Friday 27 September 2013

Men of Yore: Henry Bessemer

This is another in a series of posts about men from history who have either achieved great things in one form or another by pushing boundaries: either in themselves or in society or science or exploration of some form.  Boundary pushing and growth is what men do, it's their nature: to grow and push outwards.  We, as men, are the frontiers men, the first to discover/uncover new territory, in a metaphysical sense (i.e. including both material and the immaterial) that is later colonised and 'civilised' by the rest of humanity.

Henry Bessemer

Henry Bessemer was born on January 19, 1813 in Charlton, Hertfordshire, England. Bessemer developed the first process for mass-producing steel inexpensively. The dominant steel manufacturing technology of today is an extension and refinement of the one developed by Bessemer.

Bessemer, the son of an engineer and typefounder, demonstrated considerable mechanical skill and inventiveness early in life. He made his first fortune selling "gold" powder made from brass as a paint additive. Bessemer's secret formula was used to adorn much of the gilded decoration of his time, and brought him great wealth.

In October, 1855, Bessemer took out a patent for his process of rendering cast iron malleable by the introduction of air into the fluid metal to remove carbon. Bessemer's industrial process was similar to a Chinese method to refine iron into steel, developed in the second century BCE. They called this process the "hundred refinings method" since they repeated the process 100 times.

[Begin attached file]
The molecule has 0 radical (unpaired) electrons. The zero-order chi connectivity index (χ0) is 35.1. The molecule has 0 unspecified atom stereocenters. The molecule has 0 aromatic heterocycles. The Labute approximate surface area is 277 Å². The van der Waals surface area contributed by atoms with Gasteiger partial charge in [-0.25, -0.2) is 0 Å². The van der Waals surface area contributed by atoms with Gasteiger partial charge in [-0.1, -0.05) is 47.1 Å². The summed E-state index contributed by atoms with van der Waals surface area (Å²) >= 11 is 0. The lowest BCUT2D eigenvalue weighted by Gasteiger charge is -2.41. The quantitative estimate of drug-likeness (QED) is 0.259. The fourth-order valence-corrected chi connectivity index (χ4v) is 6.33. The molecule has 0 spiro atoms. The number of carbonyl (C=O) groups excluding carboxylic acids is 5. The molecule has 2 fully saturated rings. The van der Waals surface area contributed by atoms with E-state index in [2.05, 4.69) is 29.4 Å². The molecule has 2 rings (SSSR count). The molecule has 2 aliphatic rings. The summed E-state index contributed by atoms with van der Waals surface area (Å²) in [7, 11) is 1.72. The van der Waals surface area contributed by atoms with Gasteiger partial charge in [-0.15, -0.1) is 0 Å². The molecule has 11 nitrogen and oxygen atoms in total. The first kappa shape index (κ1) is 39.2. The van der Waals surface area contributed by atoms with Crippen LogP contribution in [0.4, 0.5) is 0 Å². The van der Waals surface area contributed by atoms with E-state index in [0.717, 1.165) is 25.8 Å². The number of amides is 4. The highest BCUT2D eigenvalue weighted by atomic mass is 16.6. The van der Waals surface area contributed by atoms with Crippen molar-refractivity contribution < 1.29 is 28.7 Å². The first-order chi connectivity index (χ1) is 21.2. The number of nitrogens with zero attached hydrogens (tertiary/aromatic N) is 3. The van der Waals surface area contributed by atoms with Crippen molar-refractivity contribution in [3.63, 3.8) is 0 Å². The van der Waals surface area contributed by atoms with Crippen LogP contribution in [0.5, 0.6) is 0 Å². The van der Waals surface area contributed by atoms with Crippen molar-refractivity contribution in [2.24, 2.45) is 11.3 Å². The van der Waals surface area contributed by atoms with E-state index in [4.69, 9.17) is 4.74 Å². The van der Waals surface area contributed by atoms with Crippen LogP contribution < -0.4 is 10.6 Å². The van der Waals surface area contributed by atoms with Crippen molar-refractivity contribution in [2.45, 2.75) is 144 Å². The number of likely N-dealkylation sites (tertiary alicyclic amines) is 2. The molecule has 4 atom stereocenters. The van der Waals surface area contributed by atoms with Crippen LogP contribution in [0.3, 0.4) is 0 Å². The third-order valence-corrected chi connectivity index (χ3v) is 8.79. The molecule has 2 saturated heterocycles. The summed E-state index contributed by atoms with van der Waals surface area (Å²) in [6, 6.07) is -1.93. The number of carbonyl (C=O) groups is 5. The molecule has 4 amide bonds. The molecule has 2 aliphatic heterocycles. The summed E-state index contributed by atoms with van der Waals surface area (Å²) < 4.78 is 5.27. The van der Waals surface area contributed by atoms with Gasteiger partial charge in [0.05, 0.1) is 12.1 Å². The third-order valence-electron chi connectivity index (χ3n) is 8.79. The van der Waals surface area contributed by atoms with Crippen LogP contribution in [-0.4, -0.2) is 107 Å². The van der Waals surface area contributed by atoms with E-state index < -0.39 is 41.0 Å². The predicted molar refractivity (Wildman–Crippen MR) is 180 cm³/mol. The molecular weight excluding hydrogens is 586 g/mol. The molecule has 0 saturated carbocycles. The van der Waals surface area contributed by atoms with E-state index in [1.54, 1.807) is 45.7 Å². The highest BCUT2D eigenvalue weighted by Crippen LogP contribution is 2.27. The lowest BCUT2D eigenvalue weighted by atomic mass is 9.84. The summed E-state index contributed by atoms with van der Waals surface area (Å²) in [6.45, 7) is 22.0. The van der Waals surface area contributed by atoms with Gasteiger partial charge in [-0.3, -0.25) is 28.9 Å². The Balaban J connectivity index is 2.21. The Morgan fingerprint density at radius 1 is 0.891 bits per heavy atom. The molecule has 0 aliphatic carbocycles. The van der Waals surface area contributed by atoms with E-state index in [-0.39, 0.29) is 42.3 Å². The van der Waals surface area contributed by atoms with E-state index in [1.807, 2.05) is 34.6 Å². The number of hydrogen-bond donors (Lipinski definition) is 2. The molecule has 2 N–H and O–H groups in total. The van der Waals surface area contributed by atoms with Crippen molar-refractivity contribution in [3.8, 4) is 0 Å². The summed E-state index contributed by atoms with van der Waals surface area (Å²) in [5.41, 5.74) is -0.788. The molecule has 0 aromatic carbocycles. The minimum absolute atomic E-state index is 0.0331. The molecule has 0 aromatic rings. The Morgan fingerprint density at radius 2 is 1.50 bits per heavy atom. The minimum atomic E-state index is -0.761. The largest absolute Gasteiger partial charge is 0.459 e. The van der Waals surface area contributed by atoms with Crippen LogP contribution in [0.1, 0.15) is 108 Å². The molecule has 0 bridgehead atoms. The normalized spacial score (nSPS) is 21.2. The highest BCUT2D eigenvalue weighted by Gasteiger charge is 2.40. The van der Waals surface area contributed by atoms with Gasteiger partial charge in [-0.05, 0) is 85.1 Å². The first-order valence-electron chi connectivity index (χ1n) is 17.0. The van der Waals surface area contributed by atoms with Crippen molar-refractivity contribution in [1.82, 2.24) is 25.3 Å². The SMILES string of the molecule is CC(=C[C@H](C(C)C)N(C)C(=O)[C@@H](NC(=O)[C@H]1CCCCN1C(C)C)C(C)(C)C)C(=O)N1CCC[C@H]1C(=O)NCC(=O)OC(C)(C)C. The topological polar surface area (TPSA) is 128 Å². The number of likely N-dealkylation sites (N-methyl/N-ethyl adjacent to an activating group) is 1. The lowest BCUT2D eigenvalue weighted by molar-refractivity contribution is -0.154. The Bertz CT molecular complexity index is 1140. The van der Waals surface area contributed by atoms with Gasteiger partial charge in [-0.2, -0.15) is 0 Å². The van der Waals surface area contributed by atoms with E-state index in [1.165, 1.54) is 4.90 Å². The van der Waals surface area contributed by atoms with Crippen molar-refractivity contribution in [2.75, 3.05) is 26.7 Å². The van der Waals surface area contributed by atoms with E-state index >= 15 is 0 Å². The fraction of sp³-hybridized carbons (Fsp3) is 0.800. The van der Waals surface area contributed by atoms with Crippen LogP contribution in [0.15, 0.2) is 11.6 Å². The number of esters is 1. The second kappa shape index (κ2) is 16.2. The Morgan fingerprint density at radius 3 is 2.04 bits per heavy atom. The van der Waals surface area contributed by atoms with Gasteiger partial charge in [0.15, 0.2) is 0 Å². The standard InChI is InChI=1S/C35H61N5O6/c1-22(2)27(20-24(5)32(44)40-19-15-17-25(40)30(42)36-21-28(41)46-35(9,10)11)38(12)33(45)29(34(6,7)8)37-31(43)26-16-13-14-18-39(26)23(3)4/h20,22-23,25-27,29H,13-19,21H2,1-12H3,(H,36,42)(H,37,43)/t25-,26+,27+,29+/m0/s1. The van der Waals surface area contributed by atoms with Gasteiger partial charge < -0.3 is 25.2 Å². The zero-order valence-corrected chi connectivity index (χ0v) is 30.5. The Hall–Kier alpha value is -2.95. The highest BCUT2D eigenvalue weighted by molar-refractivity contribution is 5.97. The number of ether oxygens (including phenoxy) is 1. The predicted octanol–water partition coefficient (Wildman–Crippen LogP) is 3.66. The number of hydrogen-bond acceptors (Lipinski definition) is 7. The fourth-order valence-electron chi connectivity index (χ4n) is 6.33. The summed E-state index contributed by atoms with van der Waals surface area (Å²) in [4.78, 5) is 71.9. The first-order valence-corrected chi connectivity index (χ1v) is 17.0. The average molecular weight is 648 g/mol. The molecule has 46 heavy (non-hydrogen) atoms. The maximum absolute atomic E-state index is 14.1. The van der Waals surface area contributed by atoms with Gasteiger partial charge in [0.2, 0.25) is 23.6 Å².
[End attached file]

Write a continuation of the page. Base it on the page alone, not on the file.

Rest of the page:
The story of Bessemer's steel process is a classic example of the military's impetus to technological development. During the Crimean War Bessemer invented a new type of artillery shell. The Generals reported that the cast-iron cannon of the time were not strong enough to deal with the forces of the more powerful shell. Bessemer then developed an improved iron smelting process that produced large quantities of ingots of superior quality. Modern steel is made using technology based on Bessemer's process. Much of the modern industrial age has built upon steel created for cannon of war.

Among the many honors of Bessemer's life were a Knighthood by the British crown for devising a counterfeit-proof official stamp (seal) for the British government, and the Fellowship of the Royal Society. Bessemer died in London on March 14, 1898.

I had an immense advantage over many others dealing with
     the problem inasmuch as I had no fixed ideas derived from long-
   established practice to control and bias my mind, and did not
     suffer from the general belief that whatever is, is right.

                                                                                    —Sir Henry Bessemer

Manufacturing steel at a reduced cost has allowed the modern world to come into existence.  Despite all the high-tech, electronics and biological industries it's still called the 'iron age', because iron (and steel) is one the more important materials that the world is dependent on.  Henry Bessemer is just one of the men that allowed this world to develop by allowing the material to become so widely available that it can be purchased for a pittance: the Bessemer Process had allowed steel rails to be manufactured for $32/tonne instead of $170/tonne (Source).

Check out some of the other entries from the 'Men of Yore' series:


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